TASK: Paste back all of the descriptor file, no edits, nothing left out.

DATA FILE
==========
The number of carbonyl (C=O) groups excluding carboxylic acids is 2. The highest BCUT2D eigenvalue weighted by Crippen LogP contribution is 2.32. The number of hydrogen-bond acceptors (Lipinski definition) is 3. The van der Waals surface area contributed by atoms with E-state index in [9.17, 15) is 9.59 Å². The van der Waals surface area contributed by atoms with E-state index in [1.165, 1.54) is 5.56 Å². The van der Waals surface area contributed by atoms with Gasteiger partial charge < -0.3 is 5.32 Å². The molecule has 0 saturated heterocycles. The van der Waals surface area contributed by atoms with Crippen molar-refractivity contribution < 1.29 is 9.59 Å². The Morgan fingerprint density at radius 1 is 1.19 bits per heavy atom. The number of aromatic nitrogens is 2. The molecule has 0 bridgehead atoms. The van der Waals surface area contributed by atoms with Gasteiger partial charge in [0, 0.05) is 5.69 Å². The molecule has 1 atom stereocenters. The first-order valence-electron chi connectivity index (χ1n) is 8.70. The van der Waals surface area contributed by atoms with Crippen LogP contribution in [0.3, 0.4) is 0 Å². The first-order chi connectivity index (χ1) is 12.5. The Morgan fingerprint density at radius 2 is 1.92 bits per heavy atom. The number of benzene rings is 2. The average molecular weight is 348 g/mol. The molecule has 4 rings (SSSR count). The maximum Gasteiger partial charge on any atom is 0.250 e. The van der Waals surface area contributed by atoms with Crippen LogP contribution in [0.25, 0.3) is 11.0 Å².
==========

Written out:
The number of carbonyl (C=O) groups excluding carboxylic acids is 2. The highest BCUT2D eigenvalue weighted by Crippen LogP contribution is 2.32. The number of hydrogen-bond acceptors (Lipinski definition) is 3. The van der Waals surface area contributed by atoms with E-state index in [9.17, 15) is 9.59 Å². The van der Waals surface area contributed by atoms with E-state index in [1.165, 1.54) is 5.56 Å². The van der Waals surface area contributed by atoms with Gasteiger partial charge < -0.3 is 5.32 Å². The molecule has 0 saturated heterocycles. The van der Waals surface area contributed by atoms with Crippen molar-refractivity contribution < 1.29 is 9.59 Å². The Morgan fingerprint density at radius 1 is 1.19 bits per heavy atom. The number of aromatic nitrogens is 2. The molecule has 0 bridgehead atoms. The van der Waals surface area contributed by atoms with Gasteiger partial charge in [0, 0.05) is 5.69 Å². The molecule has 1 atom stereocenters. The first-order valence-electron chi connectivity index (χ1n) is 8.70. The van der Waals surface area contributed by atoms with Crippen LogP contribution in [0.3, 0.4) is 0 Å². The first-order chi connectivity index (χ1) is 12.5. The Morgan fingerprint density at radius 2 is 1.92 bits per heavy atom. The number of benzene rings is 2. The average molecular weight is 348 g/mol. The molecule has 4 rings (SSSR count). The maximum Gasteiger partial charge on any atom is 0.250 e. The van der Waals surface area contributed by atoms with Crippen LogP contribution in [0.25, 0.3) is 11.0 Å².